I had a book to drop off at the library, so we decided to walk that direction, through the woods. Brio was in heaven, bounding along with his ears blown back. Whenever he sees a distant squirrel, he drops into "stalking" mode, low to the ground, head down, eyes like lasers boring into his prey. As soon as I notice it I say "Leave it" and he immediately returns to his normal trot, head up, a big grin, as if to say "I didn't really mean it." Until he sees another squirrel. Really, what would he do if he ever caught one? It would probably terrify him. But he likes to play Big Game Hunter.

I pretend while I'm walking along too, that I'm out in the Boreal forest far from the city, that there aren't townhouses just at the edge of the woods, that I can't hear cars on the road. That I'm a pioneer out in unsettled territory, just me and my dog, and it's 1870 and there's no such thing as subways and computers and alarm clocks. It's refreshing, the air is bracing, and I'm winded but exhilarated by the time we drop the book off and turn for home. And now the wind is in my face and my hip joints are starting to hurt and Brio starts towing me along like he's the lead dog on the sled team. The salt is probably stinging his paws and I can no longer feel my ears. We get home and shed all our outer layers in the doorway.

And then as my legs and ears start to thaw they start to burn and itch as if I've been rolling in stinging nettle. Brio curls into a contented ball on the couch to lick the salt off his feet. I huddle in a blanket and think about getting a mint tea but it sounds like too much effort. Mighty Game Hunters, home from Safari.

We're such wimps.

Thursday, 12 January 2017

Feeling Guilty

I am watching all the posts from my cousins in Idaho of all the snow and sleet and flooding. They've really been hammered by the weather this year. Snow days, buried cars, and fields under water.

Yesterday I took my coat off on the walk home because it was too hot. I wear sandals and bare legs to church. I have used my snowblower just once this year, and the shovels maybe twice. And this week I saw a robin. (Either they haven't left yet or they're back -- I don't know which!). I still have kale in my garden. This is supposed to be Canada, the frozen north. But it feels like the Bahamas compared to Idaho.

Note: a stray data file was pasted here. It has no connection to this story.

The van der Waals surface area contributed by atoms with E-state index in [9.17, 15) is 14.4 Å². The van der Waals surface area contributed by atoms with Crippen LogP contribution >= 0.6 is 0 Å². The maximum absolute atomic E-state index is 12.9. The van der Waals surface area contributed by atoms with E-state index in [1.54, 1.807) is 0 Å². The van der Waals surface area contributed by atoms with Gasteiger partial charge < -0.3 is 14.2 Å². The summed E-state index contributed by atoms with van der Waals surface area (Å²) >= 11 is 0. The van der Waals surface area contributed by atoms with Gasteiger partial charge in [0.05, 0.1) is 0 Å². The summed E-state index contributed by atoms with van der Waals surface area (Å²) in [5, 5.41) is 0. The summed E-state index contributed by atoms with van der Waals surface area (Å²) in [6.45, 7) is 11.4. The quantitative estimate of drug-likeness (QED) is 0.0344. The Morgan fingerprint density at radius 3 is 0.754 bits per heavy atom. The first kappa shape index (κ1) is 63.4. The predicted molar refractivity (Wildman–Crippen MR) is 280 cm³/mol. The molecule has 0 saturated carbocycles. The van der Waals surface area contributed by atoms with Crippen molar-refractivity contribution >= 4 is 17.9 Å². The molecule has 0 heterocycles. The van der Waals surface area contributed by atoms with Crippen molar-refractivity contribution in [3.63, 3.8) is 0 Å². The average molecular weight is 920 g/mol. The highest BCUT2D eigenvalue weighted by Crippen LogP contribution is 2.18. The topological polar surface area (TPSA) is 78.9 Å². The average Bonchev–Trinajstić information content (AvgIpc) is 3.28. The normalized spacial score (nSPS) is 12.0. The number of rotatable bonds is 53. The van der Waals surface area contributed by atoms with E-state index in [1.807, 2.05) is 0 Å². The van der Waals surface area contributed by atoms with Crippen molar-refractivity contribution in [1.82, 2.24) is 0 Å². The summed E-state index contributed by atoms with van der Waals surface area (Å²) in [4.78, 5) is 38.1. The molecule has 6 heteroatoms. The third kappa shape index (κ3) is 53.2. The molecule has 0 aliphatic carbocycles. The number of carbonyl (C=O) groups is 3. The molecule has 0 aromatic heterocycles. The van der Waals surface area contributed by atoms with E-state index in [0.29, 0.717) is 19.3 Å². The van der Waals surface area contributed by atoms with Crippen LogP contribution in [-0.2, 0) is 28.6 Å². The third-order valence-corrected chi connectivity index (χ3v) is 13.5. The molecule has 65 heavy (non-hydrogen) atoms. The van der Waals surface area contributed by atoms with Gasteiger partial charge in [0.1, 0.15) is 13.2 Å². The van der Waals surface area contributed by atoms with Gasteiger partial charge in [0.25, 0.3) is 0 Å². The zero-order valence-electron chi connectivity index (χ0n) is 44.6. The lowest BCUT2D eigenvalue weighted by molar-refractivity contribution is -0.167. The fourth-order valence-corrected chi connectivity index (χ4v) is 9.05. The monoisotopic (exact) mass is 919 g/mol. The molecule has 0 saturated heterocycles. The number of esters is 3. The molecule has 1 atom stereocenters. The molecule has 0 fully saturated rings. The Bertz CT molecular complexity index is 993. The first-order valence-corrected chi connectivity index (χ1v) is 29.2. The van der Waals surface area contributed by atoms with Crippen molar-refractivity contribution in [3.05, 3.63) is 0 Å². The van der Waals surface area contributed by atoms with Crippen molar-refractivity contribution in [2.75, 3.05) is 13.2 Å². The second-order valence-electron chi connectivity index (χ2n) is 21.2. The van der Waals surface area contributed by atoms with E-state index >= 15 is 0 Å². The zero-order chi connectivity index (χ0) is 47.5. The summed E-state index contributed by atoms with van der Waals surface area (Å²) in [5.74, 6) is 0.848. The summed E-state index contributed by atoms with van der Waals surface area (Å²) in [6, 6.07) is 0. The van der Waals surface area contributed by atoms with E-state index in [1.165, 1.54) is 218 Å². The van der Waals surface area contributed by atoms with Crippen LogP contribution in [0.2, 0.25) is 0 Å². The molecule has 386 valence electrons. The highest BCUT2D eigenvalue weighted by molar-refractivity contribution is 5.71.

This global warming thing just might work in our favour!

Saturday, 7 January 2017

Dark Age Ahead by Jane Jacobs

I'm reading one of the new books I got for Christmas, Dark Age Ahead by Jane Jacobs. For those of you who aren't familiar with who Jane Jacobs was, she was a specialist in urban studies and has been called "guru, philosopher, thinker, elder...radical" by the National Post. I've read some of her other books about city planning and the collapse of civilizations. Dark Age Ahead is one of those books you can't put down, but you have to pause every couple of sentences and just breathe and think about all the information she packed into each segment. She chooses words carefully and concisely and manages to convey huge thoughts in a simple line.

For example, this phrase brought me to this keyboard just now to try to capture all the thoughts it suddenly produced in my head: "...circumstances may have allowed cultural destruction to drift to a point where the jolts of correction appear more menacing than downward drift."

All kinds of examples of this come to mind. Sometimes it's easier to carry on with a mistake or follow a path you know isn't good for you than it is to repent or do what it takes to change direction. You let it go on for too long and then any possibility of correction becomes too huge and difficult to contemplate. As a society, for example, we know that oil is a finite resource and isn't good for the environment and is on a collision course...eventually. A day we think is way in the future. But to stop using oil is unthinkable because we've gotten so used to it in the last hundred years that we can't imagine how life was before it. The idea of what massive changes would have to happen to get us off of fossil fuels sounds too radical and uncomfortable. We would have to sacrifice and change. That sounds like too much. So we stick to our fossil fuel path even while knowing it leads to ruin.